A fuel cell converts hydrogen+oxygen into water+electricty. Most fuel cells require very pure hydrogen, so you require a very expensive infrastructure to generate, clean, store, and transport the hydrogen.
Storing hydrogen is fraught with difficulties. Cyrogenic cooling takes a large amount of energy and the hydrogen boils away relatively quickly. Compressing takes less energy but the hydrogen still leaks through the tank... A tank of hydrogen also stores relatively little energy and is very heavy compared to the amount of energy it contains.
All in all it's simply impossible to get the same efficiency as an EV. You also need to use oil/gas to generate the hydrogen as splitting water using electricity is too inefficient. This is why I don't think hydrogen will ever become popular in the future.
The article ponts out that FEVs will represent a small percentage of auto sales, because the assumption is, I/m sure, that they require a hydrogen disrtribution infrastructure. It wouldn't be the case if they can run directly on gasoline, diesel, and/or biofuel. Still, it's really great to see the automokers working hard at developing the most promising EV technologies, rather than falling back on the tired old battery-powered EV so predictably.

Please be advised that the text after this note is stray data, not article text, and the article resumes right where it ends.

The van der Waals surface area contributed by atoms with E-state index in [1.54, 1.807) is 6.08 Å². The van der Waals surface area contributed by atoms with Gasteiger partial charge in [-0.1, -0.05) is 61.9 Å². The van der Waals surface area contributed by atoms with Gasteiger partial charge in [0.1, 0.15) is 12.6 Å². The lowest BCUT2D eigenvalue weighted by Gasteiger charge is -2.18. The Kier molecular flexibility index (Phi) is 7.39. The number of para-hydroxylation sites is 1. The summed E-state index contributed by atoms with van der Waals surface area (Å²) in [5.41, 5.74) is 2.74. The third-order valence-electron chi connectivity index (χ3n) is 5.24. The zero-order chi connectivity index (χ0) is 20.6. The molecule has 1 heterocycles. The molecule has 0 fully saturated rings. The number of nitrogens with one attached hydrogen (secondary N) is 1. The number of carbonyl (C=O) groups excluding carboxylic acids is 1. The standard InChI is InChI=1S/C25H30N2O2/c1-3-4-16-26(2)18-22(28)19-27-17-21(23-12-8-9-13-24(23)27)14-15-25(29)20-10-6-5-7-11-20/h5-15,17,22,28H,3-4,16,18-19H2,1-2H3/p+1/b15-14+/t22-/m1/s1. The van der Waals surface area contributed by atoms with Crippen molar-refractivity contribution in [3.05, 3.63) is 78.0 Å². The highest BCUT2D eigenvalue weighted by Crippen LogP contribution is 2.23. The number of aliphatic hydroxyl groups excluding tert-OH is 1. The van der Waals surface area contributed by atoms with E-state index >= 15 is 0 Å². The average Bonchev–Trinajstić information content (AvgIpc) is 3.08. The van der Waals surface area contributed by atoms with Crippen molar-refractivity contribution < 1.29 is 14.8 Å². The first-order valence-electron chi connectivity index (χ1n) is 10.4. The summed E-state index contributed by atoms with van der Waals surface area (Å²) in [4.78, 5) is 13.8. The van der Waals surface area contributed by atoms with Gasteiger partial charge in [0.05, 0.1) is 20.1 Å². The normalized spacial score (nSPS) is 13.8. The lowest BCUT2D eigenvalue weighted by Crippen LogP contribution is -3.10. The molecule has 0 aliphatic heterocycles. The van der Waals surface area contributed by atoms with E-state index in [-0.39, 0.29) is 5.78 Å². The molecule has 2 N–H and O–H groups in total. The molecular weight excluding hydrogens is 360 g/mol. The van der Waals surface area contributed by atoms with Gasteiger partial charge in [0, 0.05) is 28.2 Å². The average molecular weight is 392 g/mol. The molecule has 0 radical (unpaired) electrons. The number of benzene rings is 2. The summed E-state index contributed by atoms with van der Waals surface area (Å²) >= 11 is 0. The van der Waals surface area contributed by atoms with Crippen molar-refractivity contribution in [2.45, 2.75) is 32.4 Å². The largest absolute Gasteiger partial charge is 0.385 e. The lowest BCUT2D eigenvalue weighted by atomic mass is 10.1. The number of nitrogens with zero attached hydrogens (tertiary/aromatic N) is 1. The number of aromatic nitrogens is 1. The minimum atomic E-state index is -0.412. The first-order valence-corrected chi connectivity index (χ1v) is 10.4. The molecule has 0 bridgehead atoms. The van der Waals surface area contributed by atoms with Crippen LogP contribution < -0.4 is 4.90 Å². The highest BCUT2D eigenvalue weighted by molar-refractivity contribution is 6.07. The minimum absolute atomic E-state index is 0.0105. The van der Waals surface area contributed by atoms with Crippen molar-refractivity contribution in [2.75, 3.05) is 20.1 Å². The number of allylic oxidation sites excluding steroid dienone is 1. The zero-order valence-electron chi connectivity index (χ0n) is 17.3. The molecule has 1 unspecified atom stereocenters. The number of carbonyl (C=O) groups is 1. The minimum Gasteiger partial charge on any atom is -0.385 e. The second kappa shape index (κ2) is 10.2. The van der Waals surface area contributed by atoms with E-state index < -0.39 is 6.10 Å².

Related to this, I hope people are also paying attention to the U of Waterloo research on global warming. Another body of work that finally runs counter to the popular orthodoxy du jour.
What are the engineering and design challenges in creating successful IoT devices? These devices are usually small, resource-constrained electronics designed to sense, collect, send, and/or interpret data. Some of the devices need to be smart enough to act upon data in real time, 24/7. Specifically the guests will discuss sensors, security, and lessons from IoT deployments.